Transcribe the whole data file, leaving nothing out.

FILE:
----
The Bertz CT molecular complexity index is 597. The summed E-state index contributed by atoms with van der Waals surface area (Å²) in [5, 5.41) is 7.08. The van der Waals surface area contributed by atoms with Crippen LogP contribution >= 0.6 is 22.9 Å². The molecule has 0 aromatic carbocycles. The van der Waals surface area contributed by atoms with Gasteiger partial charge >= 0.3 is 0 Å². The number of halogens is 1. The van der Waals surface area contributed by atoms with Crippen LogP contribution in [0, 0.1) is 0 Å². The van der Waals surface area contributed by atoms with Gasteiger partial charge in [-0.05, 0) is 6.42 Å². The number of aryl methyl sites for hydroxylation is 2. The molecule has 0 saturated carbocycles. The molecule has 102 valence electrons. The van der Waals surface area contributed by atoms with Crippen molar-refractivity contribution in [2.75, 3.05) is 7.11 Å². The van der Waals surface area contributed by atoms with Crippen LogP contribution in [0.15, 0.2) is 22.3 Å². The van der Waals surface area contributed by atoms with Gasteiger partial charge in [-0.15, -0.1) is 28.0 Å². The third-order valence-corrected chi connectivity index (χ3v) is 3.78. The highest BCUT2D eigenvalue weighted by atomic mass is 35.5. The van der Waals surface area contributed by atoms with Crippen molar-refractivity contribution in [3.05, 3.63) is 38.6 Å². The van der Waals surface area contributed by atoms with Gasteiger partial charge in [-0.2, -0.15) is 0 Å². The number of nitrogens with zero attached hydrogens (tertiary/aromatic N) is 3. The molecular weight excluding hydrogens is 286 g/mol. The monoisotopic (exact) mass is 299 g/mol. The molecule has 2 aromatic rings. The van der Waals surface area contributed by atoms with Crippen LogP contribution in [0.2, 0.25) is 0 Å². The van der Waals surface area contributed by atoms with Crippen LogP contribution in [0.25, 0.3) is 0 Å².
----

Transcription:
The Bertz CT molecular complexity index is 597. The summed E-state index contributed by atoms with van der Waals surface area (Å²) in [5, 5.41) is 7.08. The van der Waals surface area contributed by atoms with Crippen LogP contribution >= 0.6 is 22.9 Å². The molecule has 0 aromatic carbocycles. The van der Waals surface area contributed by atoms with Gasteiger partial charge >= 0.3 is 0 Å². The number of halogens is 1. The van der Waals surface area contributed by atoms with Crippen LogP contribution in [0, 0.1) is 0 Å². The van der Waals surface area contributed by atoms with Gasteiger partial charge in [-0.05, 0) is 6.42 Å². The number of aryl methyl sites for hydroxylation is 2. The molecule has 0 saturated carbocycles. The molecule has 102 valence electrons. The van der Waals surface area contributed by atoms with Crippen molar-refractivity contribution in [2.75, 3.05) is 7.11 Å². The van der Waals surface area contributed by atoms with Crippen LogP contribution in [0.15, 0.2) is 22.3 Å². The van der Waals surface area contributed by atoms with Gasteiger partial charge in [-0.15, -0.1) is 28.0 Å². The third-order valence-corrected chi connectivity index (χ3v) is 3.78. The highest BCUT2D eigenvalue weighted by atomic mass is 35.5. The van der Waals surface area contributed by atoms with Crippen molar-refractivity contribution in [3.05, 3.63) is 38.6 Å². The van der Waals surface area contributed by atoms with Gasteiger partial charge in [-0.2, -0.15) is 0 Å². The number of nitrogens with zero attached hydrogens (tertiary/aromatic N) is 3. The molecular weight excluding hydrogens is 286 g/mol. The monoisotopic (exact) mass is 299 g/mol. The molecule has 2 aromatic rings. The van der Waals surface area contributed by atoms with Crippen LogP contribution in [0.2, 0.25) is 0 Å². The van der Waals surface area contributed by atoms with Crippen LogP contribution in [0.25, 0.3) is 0 Å².